I cannot decide whether the ECB should be pleased or not with the public perception of its recent performance. Inflation is high pretty much everywhere,  but the disdain for, supposedly, inflation-busting central bankers does not seem quite so widespread. 

In the US, Jay Powell is getting it between the eyes, even as US inflation may have peaked. That being said, last year’s Jackson Hole speech does not look great in retrospect. In the UK, the head of the bank of England may be out of his job soon, though that has as much to do with local politics as it has with local inflation. 
The clear outlier is the ECB where there is little or no public opprobrium heaped on the head of Christine Lagarde. In terms of the single stated policy target of the ECB, inflation at or below 2%, this is the most significant failure in its history, but the response is muted. Perhaps folk believes that the impact of the war in Ukraine is outside of its remit. Perhaps, there are fond memories of its role in saving the Euro. Perhaps, possibly the worst option from its perspective, is that no one took its inflation-busting credentials seriously in the first place. Given that inflation is at or above 10% across the Eurozone, to read that the ECB Chief Economist says that rates should only increase at a steady pace indicates the lack of seriousness is real.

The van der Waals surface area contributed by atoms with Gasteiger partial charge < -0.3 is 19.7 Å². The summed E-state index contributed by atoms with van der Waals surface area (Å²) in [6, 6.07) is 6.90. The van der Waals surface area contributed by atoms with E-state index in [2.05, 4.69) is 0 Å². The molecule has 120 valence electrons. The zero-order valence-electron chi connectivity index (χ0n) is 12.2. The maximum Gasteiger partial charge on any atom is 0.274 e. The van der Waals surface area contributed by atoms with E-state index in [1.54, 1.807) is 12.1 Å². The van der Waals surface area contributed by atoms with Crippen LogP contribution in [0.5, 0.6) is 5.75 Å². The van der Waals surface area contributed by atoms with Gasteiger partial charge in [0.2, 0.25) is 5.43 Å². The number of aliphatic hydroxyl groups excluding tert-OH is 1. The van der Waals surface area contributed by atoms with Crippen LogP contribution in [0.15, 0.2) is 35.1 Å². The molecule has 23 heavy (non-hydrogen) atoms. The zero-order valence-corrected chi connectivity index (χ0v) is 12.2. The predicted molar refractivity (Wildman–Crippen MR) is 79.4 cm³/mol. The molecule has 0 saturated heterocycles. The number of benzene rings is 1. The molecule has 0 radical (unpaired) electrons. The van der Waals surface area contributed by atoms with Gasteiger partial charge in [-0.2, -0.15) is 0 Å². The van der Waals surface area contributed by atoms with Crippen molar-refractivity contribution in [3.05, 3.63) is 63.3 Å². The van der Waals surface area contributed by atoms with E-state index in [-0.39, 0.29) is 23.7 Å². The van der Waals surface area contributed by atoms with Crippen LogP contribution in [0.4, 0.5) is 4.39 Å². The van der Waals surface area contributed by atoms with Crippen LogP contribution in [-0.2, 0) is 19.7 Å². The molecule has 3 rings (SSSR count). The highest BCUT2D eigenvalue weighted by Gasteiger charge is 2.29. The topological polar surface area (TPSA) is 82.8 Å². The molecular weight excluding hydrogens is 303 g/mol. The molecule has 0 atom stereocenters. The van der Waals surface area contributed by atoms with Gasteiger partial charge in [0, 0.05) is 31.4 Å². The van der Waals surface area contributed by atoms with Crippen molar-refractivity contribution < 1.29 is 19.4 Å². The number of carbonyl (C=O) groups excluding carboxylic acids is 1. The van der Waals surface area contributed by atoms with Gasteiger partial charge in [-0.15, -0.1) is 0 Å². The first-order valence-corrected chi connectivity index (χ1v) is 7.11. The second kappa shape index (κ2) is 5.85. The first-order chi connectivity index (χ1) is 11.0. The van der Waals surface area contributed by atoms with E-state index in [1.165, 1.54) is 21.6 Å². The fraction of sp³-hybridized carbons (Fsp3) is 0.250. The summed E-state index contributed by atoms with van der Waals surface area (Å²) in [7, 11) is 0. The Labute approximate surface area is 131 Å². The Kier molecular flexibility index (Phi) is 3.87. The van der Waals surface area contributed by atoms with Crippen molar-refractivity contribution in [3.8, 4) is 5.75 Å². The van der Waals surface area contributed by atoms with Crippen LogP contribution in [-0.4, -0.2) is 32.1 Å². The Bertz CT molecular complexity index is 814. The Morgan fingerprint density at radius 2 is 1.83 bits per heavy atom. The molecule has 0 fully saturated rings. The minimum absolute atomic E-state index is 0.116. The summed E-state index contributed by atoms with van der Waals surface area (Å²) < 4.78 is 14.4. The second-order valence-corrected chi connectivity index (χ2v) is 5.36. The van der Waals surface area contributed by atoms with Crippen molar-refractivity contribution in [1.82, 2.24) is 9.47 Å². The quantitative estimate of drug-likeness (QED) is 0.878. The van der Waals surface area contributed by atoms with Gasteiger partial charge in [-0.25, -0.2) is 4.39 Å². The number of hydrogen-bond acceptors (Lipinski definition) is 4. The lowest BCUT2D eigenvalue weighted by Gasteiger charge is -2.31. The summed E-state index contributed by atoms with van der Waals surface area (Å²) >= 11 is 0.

I remember the last time a central bank tried slow and steady rate increases. Between 04 and 07 the Fed raised rates by 25bps every quarter. All very millenially chilled. Sadly at the same time, down in Tallahassee Florida, some ninjas were borrowing a trillion dollars they would never repay and inadvertently plotting the downfall of the global economy. Now that is a proper cautionary tale!

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